Heading into Tuesday’s match, Gonzalez is one of several centerbacks who could see game time. With Besler and Brooks gone, Geoff Cameron, Steve Birnbaum and Michael Orozco also remain options, as Klinsmann will require a bit of shuffling in the center of his defense.

Should he be selected to start, Gonzalez is more than ready to step in and contribute. It’s a chance to reclaim his spot on the national team, and Gonzalez is prepared to seize it after spending several months away.

“I would say that I’ve had maybe some better times a few years ago, but a better player? No,” Gonzalez said. “I think that I’m playing some of my best football right now where I’m at and now I just have to translate that into national team play.”


  1. I’d like to hope that all the players within the US Player Pool would try and challenge themselves as players and be willing to fight/compete for a chance to represent the USA.
    I don’t care what league they play in or what their background is….Cameron, Brooks, Gonzalez, Besler, Birnbaum, Alvarado, Miazga, CCV….it doesn’t matter. Whichever CBs prove themselves to be the best option at the position should be the player selected.
    When he was last given an opportunity, Gonzalez failed to distinguish himself. When Birnbaum was given a chance (against the same opponent) he performed well. If Gonzalez wants to reclaim his previous place as the #2 RCB within the pool he will have to show it at the club level and during training camps….or wait for injuries/illnesses to give him another opportunity. Yes the level of the league you play in matters….but if the difference between the level of play isn’t drastically different (Liga MX Vs. MLS isn’t greatly different) it’s really the only thing you can do.

  2. Yeah, we get get your sarcasm. Does it feel good to lack in depth reasoning skills and the ability to look at things from different angles?

    Whether you like it or not, the Liga MX is better than MLS. This is in terms of depth of quality players on each team and average technical ability of those players. However, simply being in a better league does not mean you are a better player than the guy who you are competing against. Sometimes players of lesser quality end up in better leagues and vice versa. Whereas that lesser quality player will improve if he plays regularly, that does not mean he is now or ever will be better than the higher quality player.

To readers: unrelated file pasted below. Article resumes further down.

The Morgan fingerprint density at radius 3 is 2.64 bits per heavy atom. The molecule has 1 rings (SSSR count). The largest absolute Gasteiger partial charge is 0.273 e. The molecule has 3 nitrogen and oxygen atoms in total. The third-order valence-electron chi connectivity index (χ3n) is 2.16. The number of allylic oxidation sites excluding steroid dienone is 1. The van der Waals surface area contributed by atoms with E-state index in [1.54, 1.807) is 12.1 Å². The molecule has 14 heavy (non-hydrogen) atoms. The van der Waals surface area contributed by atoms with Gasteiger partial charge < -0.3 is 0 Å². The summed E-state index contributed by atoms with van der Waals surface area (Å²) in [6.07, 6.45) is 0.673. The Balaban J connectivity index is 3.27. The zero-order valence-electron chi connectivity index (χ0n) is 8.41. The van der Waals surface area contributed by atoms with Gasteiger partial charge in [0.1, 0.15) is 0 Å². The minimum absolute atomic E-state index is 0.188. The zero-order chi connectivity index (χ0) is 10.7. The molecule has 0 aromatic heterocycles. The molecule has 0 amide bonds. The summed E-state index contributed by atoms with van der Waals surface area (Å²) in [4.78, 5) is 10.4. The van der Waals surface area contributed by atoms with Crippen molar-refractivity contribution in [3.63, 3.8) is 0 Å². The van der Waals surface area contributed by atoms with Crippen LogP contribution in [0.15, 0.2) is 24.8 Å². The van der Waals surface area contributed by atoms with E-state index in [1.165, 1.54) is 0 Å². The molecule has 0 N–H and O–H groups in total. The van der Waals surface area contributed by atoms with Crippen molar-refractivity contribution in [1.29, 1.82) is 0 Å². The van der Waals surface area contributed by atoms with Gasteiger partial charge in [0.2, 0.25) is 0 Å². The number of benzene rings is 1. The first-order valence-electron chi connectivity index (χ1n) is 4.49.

• I agree. For many fans that post here on SBI how good a player is compared to another is completely determined by what league they play in. That of course is a bad way to look at it. So many different factors go into what league a player ends up in. Bedoya to me is the most obvious example. Some people consider France a top 4 league and since Bedoya was starting for a mid-table French team he got far more credit than he deserves for being a “good player”. Probably also unfair to say Bedoya was horrible when he couldn’t make it in the lackluster Scottish League. Focus on the players not what league they play in. We judge Jozy for his horrible stint at Sunderland but perhaps if he had gone to any other EPL team other than Sunderland the story would have been completely different. Pulisic is a good example. You gotta definitely give him credit for even being able to get on the field with Dortmund, but once he does its very easy for him to look good because of the players around him and because Dortmund will dominate possession against every Bundesliga team except for Munich. Because Pulisic sometimes plays for Dortmund in the Bundesliga I bet many of you would assume that he is already better than Zelalem and Green and Nagbe, etc. That simple “he plays for team A in League A so he must be better” logic. But it would be really interesting if players like Green and Zelalem and Nagbe, etc, were also at Dortmund, who would be the one playing? We will never know. It’s hard to compare players in different situations.